Young writers and seasoned editors can benefit from personal writing style
By Mindy Ward, AAEA President-Elect
“Dorsey the Dorset” by Cassidy Ward. It was the first original work of my then 8-year-old daughter. If you just searched Amazon for a copy, you realized it cannot be added to your cart. It was never published. However, this story full of adventures between a girl and her sheep taught me one thing—writing is personal.
Today, I still use that idea as a guiding principle to mentor a young writer. Missouri Ruralist has a history of providing one university senior with the opportunity to write a monthly feature aptly named “College Farmer.” The content ranges from production issues to personal columns. My goal is to allow the individual to work through a process which leads to a personal writing style.
Here is part of my process.
Tackle writing mechanics. Like it or not, there is a correct way to structure a sentence. Using review tools like “Tracking” in Word documents can help writers not only read, but also see mistakes. Nothing prompts change like red text and lines on a computer screen. For young writers, focus on the red and fix it. As a manager, don’t skip this step. Without proper mechanics you will find little success in the process.
Uncover the audience. My readers are Missouri farmers and ranchers who want to be enlightened, engaged, and entertained. More importantly, they want me to get to the point. As a young writer, take time to understand your audience. If you haven’t lived in the area or are now working in a new industry, do your homework. Visit farms or companies and talk to the people. For managers, be upfront with young writers about audience expectations. Are they readers who lean into Wall Street Journal technical or long form stories? Do clients like short, quick verse? Is it both? This can often be the most confusing issue for young writers. Clear direction is best.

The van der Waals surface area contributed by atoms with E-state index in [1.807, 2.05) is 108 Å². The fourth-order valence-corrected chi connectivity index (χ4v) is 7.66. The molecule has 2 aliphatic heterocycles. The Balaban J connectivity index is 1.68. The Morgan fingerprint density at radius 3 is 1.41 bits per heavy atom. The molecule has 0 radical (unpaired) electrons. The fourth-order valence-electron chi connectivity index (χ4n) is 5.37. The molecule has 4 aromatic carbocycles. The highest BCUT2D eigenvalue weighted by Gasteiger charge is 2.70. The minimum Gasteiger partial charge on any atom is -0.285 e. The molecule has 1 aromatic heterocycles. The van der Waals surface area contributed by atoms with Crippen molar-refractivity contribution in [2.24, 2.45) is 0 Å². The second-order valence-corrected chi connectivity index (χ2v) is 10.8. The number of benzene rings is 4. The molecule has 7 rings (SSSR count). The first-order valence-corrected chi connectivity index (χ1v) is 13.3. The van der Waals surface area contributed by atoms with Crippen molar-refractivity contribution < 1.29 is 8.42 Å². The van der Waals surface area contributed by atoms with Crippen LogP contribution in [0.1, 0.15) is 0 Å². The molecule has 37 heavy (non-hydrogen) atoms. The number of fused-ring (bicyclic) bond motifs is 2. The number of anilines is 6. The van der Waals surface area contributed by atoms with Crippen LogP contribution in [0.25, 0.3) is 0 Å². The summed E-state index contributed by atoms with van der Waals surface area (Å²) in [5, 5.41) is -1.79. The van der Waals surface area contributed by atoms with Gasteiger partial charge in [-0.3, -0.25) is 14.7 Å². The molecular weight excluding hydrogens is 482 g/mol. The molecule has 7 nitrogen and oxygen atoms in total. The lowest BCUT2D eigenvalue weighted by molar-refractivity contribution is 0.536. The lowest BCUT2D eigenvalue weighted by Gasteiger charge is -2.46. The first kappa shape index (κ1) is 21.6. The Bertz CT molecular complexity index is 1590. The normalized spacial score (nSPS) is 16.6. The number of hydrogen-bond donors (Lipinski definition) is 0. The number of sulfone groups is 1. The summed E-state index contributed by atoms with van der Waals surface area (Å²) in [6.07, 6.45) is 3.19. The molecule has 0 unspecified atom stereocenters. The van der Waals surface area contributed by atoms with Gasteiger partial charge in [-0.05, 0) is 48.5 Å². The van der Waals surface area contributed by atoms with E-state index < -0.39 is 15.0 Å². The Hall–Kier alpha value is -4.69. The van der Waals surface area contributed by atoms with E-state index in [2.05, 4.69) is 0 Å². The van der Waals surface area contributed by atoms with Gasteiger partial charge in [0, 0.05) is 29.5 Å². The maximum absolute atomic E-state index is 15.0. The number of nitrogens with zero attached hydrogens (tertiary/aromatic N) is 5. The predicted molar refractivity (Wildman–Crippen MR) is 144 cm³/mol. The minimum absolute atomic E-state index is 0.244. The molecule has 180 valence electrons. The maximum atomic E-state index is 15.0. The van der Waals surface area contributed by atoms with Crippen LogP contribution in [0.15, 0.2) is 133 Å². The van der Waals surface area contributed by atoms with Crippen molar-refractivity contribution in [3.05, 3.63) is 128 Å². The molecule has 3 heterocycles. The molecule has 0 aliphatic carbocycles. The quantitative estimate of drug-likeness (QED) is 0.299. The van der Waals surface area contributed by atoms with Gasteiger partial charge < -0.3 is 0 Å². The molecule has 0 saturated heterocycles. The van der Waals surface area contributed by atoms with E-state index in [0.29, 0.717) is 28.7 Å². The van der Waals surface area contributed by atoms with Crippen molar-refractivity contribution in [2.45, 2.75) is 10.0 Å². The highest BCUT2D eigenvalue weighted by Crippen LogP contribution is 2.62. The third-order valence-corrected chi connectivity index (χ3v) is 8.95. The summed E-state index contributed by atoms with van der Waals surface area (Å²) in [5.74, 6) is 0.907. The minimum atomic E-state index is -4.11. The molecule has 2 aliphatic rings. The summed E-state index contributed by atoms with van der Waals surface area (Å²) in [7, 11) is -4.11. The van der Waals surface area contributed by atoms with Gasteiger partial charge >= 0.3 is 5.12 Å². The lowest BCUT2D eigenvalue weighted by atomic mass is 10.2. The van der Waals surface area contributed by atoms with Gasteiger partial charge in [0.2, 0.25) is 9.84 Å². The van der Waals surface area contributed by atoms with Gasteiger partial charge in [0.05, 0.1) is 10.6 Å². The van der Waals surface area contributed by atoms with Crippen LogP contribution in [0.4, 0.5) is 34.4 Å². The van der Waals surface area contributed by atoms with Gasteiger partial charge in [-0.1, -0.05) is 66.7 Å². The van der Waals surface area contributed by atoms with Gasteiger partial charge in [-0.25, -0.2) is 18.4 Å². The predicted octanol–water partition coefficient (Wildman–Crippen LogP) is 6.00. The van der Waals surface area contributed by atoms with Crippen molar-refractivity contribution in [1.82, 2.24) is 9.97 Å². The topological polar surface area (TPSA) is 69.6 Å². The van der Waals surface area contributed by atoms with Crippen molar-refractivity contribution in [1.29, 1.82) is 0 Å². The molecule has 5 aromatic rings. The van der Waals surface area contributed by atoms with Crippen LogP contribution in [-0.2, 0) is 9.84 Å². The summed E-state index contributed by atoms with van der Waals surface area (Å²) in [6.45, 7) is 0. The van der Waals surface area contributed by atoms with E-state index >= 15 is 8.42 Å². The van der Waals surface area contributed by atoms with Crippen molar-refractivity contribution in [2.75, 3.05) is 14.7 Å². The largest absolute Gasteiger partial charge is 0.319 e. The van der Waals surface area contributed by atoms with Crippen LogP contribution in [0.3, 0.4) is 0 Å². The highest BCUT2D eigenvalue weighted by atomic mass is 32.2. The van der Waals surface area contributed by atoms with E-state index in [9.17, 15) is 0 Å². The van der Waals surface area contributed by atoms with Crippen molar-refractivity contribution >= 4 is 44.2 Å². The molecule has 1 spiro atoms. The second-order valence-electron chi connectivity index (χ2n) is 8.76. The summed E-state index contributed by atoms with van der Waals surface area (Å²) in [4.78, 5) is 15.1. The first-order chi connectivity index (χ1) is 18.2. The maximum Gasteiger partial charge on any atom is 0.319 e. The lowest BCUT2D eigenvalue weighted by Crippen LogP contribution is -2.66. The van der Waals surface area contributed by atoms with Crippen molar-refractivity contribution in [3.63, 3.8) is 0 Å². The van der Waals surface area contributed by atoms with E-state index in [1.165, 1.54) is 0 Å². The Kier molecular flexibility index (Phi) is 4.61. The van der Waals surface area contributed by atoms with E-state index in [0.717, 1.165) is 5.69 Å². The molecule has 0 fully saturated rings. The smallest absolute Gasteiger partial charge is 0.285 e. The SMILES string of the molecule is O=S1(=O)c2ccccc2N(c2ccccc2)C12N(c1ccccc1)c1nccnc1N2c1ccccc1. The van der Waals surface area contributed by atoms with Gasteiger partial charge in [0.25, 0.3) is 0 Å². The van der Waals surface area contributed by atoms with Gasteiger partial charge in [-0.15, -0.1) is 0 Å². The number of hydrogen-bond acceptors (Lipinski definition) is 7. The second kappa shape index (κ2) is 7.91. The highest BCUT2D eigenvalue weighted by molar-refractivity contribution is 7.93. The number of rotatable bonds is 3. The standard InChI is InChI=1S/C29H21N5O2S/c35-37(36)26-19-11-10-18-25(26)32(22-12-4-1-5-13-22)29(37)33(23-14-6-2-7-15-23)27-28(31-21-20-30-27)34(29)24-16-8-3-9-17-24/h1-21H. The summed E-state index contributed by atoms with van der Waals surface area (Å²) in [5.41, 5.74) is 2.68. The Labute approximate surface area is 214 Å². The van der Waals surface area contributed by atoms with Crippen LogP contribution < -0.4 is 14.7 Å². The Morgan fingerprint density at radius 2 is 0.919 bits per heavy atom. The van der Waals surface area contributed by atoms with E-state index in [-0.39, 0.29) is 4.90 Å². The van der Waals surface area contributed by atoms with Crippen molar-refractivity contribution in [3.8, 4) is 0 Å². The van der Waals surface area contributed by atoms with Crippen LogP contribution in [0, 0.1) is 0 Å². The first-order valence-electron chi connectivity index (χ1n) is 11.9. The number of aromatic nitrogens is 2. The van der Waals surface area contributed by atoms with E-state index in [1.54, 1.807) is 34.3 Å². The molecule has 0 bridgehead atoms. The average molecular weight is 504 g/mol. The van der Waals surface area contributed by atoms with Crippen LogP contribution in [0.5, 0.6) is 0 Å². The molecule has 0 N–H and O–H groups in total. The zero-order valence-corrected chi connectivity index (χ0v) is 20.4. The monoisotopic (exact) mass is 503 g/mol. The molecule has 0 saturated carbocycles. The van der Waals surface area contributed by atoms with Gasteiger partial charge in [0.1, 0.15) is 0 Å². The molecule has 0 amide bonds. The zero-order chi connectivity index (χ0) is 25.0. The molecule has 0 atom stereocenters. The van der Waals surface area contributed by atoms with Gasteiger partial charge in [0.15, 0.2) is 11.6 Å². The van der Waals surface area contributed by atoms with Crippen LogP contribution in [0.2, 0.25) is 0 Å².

Set the tone. Believe it or not you can have more than one writing tone. I have two distinct tones—one for blogs and one for news stories. Right now, you can almost hear my blog tone—pointed, lighthearted and a little sarcastic. However, when it comes to news articles or production features, I am straight Journalism 101—present the facts and let the reader decide. We get into trouble when our blog tone seeps over to news reporting. So, keep them separate. Young writers, build tone versatility. I think it is important to have some depth in your writing style. As managers, encourage the next generation to push themselves to be adaptable writers.
Sing it and sell it. This is a technique I share with many young writers. The story lead needs to be one that draws me in no matter if it is a profile, technical feature, or breaking news. It can be an upbeat or dramatic song, but it must invite them to listen or read on. Build on the introduction with solid information. Then wrap up your story by selling it. Here you are drawing the individual back to why they started reading in the first place, but you leave them with a lasting thought that makes the story one to remember.
These are just a few of my tips. Bottomline, foster new techniques in writing. It is not a one-size-fits-all industry. There is room for personal style, just ask my daughter.
Mindy Ward is the AAEA President-Elect. She is also the senior content director with Farm Progress.